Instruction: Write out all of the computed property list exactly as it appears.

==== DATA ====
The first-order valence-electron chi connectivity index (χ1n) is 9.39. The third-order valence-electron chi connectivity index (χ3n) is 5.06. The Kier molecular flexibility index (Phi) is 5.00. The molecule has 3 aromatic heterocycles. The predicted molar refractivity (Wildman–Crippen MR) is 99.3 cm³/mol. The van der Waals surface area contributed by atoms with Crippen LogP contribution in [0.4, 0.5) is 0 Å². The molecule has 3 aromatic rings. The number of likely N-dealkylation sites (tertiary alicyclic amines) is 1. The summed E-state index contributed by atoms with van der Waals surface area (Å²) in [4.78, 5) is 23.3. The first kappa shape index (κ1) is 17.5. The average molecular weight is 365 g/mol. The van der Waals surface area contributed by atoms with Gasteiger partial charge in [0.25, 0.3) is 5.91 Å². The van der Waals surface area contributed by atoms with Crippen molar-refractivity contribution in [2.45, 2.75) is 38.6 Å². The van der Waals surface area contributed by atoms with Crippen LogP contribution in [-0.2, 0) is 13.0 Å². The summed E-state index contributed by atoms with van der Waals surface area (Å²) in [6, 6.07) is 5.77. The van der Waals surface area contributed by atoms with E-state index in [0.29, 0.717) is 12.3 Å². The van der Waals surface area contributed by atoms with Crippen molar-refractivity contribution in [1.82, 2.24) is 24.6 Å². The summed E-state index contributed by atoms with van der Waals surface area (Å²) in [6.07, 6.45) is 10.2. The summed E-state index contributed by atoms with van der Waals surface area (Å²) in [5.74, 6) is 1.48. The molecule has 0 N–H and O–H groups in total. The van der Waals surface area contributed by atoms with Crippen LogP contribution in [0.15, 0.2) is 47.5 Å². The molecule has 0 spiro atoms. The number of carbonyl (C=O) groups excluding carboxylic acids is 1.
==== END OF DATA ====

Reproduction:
The first-order valence-electron chi connectivity index (χ1n) is 9.39. The third-order valence-electron chi connectivity index (χ3n) is 5.06. The Kier molecular flexibility index (Phi) is 5.00. The molecule has 3 aromatic heterocycles. The predicted molar refractivity (Wildman–Crippen MR) is 99.3 cm³/mol. The van der Waals surface area contributed by atoms with Crippen LogP contribution in [0.4, 0.5) is 0 Å². The molecule has 3 aromatic rings. The number of likely N-dealkylation sites (tertiary alicyclic amines) is 1. The summed E-state index contributed by atoms with van der Waals surface area (Å²) in [4.78, 5) is 23.3. The first kappa shape index (κ1) is 17.5. The average molecular weight is 365 g/mol. The van der Waals surface area contributed by atoms with Gasteiger partial charge in [0.25, 0.3) is 5.91 Å². The van der Waals surface area contributed by atoms with Crippen molar-refractivity contribution in [2.45, 2.75) is 38.6 Å². The van der Waals surface area contributed by atoms with Crippen LogP contribution in [-0.2, 0) is 13.0 Å². The summed E-state index contributed by atoms with van der Waals surface area (Å²) in [6, 6.07) is 5.77. The van der Waals surface area contributed by atoms with E-state index in [0.29, 0.717) is 12.3 Å². The van der Waals surface area contributed by atoms with Crippen molar-refractivity contribution in [1.82, 2.24) is 24.6 Å². The summed E-state index contributed by atoms with van der Waals surface area (Å²) in [6.07, 6.45) is 10.2. The summed E-state index contributed by atoms with van der Waals surface area (Å²) in [5.74, 6) is 1.48. The molecule has 0 N–H and O–H groups in total. The van der Waals surface area contributed by atoms with Crippen LogP contribution in [0.15, 0.2) is 47.5 Å². The molecule has 0 spiro atoms. The number of carbonyl (C=O) groups excluding carboxylic acids is 1.